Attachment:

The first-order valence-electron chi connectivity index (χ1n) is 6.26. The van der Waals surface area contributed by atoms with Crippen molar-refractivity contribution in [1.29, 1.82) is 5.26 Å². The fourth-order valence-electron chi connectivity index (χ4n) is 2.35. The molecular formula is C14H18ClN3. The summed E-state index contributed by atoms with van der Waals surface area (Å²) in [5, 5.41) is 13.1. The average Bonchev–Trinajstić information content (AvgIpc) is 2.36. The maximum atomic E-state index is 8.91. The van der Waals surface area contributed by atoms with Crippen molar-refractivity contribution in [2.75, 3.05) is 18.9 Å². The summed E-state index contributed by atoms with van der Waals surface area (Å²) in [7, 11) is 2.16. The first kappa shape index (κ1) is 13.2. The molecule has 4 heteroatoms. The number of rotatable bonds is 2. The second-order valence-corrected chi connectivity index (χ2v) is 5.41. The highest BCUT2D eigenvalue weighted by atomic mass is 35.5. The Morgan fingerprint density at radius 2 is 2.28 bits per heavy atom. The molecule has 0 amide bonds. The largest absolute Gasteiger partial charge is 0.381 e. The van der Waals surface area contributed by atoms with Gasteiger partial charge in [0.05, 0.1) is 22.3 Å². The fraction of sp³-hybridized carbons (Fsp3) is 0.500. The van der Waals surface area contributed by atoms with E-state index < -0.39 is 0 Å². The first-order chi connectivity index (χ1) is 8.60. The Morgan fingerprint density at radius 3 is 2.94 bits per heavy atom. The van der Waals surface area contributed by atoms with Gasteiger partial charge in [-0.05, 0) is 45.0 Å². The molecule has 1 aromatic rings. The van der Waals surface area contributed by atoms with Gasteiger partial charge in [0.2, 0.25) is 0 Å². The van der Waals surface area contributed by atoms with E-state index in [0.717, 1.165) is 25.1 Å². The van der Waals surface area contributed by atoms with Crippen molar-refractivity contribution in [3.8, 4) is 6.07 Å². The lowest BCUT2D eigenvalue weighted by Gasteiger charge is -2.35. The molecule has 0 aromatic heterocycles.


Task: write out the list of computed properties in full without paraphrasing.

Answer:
The first-order valence-electron chi connectivity index (χ1n) is 6.26. The van der Waals surface area contributed by atoms with Crippen molar-refractivity contribution in [1.29, 1.82) is 5.26 Å². The fourth-order valence-electron chi connectivity index (χ4n) is 2.35. The molecular formula is C14H18ClN3. The summed E-state index contributed by atoms with van der Waals surface area (Å²) in [5, 5.41) is 13.1. The average Bonchev–Trinajstić information content (AvgIpc) is 2.36. The maximum atomic E-state index is 8.91. The van der Waals surface area contributed by atoms with Crippen molar-refractivity contribution in [2.75, 3.05) is 18.9 Å². The summed E-state index contributed by atoms with van der Waals surface area (Å²) in [7, 11) is 2.16. The first kappa shape index (κ1) is 13.2. The molecule has 4 heteroatoms. The number of rotatable bonds is 2. The second-order valence-corrected chi connectivity index (χ2v) is 5.41. The highest BCUT2D eigenvalue weighted by atomic mass is 35.5. The Morgan fingerprint density at radius 2 is 2.28 bits per heavy atom. The molecule has 0 amide bonds. The largest absolute Gasteiger partial charge is 0.381 e. The van der Waals surface area contributed by atoms with Gasteiger partial charge in [0.05, 0.1) is 22.3 Å². The fraction of sp³-hybridized carbons (Fsp3) is 0.500. The van der Waals surface area contributed by atoms with E-state index < -0.39 is 0 Å². The first-order chi connectivity index (χ1) is 8.60. The Morgan fingerprint density at radius 3 is 2.94 bits per heavy atom. The van der Waals surface area contributed by atoms with Gasteiger partial charge in [-0.05, 0) is 45.0 Å². The molecule has 1 aromatic rings. The van der Waals surface area contributed by atoms with Gasteiger partial charge in [0.2, 0.25) is 0 Å². The van der Waals surface area contributed by atoms with E-state index in [0.717, 1.165) is 25.1 Å². The van der Waals surface area contributed by atoms with Crippen molar-refractivity contribution in [3.8, 4) is 6.07 Å². The lowest BCUT2D eigenvalue weighted by Gasteiger charge is -2.35. The molecule has 0 aromatic heterocycles.